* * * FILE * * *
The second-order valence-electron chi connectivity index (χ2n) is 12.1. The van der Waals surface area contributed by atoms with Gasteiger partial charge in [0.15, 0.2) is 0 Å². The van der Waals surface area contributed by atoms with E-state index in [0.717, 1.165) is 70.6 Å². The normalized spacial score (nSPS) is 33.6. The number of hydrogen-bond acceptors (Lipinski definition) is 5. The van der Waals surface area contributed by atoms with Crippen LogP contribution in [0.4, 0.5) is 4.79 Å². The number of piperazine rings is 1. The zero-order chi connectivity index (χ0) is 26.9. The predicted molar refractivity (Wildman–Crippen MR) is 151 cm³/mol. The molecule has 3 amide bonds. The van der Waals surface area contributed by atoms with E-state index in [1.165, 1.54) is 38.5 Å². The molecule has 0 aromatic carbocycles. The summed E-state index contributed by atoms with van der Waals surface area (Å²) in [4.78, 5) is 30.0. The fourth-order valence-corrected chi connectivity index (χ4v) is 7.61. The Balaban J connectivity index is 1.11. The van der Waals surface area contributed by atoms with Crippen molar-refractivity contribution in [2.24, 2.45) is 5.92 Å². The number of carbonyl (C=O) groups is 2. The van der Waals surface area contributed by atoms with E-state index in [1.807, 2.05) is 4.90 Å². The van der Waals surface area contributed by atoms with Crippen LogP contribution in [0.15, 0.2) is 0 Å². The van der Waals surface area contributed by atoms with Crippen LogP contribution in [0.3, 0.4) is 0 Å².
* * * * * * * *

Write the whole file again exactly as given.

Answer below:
The second-order valence-electron chi connectivity index (χ2n) is 12.1. The van der Waals surface area contributed by atoms with Gasteiger partial charge in [0.15, 0.2) is 0 Å². The van der Waals surface area contributed by atoms with E-state index in [0.717, 1.165) is 70.6 Å². The normalized spacial score (nSPS) is 33.6. The number of hydrogen-bond acceptors (Lipinski definition) is 5. The van der Waals surface area contributed by atoms with Crippen LogP contribution in [0.4, 0.5) is 4.79 Å². The number of piperazine rings is 1. The zero-order chi connectivity index (χ0) is 26.9. The predicted molar refractivity (Wildman–Crippen MR) is 151 cm³/mol. The molecule has 3 amide bonds. The van der Waals surface area contributed by atoms with E-state index in [1.165, 1.54) is 38.5 Å². The molecule has 0 aromatic carbocycles. The summed E-state index contributed by atoms with van der Waals surface area (Å²) in [4.78, 5) is 30.0. The fourth-order valence-corrected chi connectivity index (χ4v) is 7.61. The Balaban J connectivity index is 1.11. The van der Waals surface area contributed by atoms with Crippen molar-refractivity contribution in [2.24, 2.45) is 5.92 Å². The number of carbonyl (C=O) groups is 2. The van der Waals surface area contributed by atoms with E-state index in [1.807, 2.05) is 4.90 Å². The van der Waals surface area contributed by atoms with Crippen LogP contribution in [0.15, 0.2) is 0 Å². The van der Waals surface area contributed by atoms with Crippen LogP contribution in [0.3, 0.4) is 0 Å².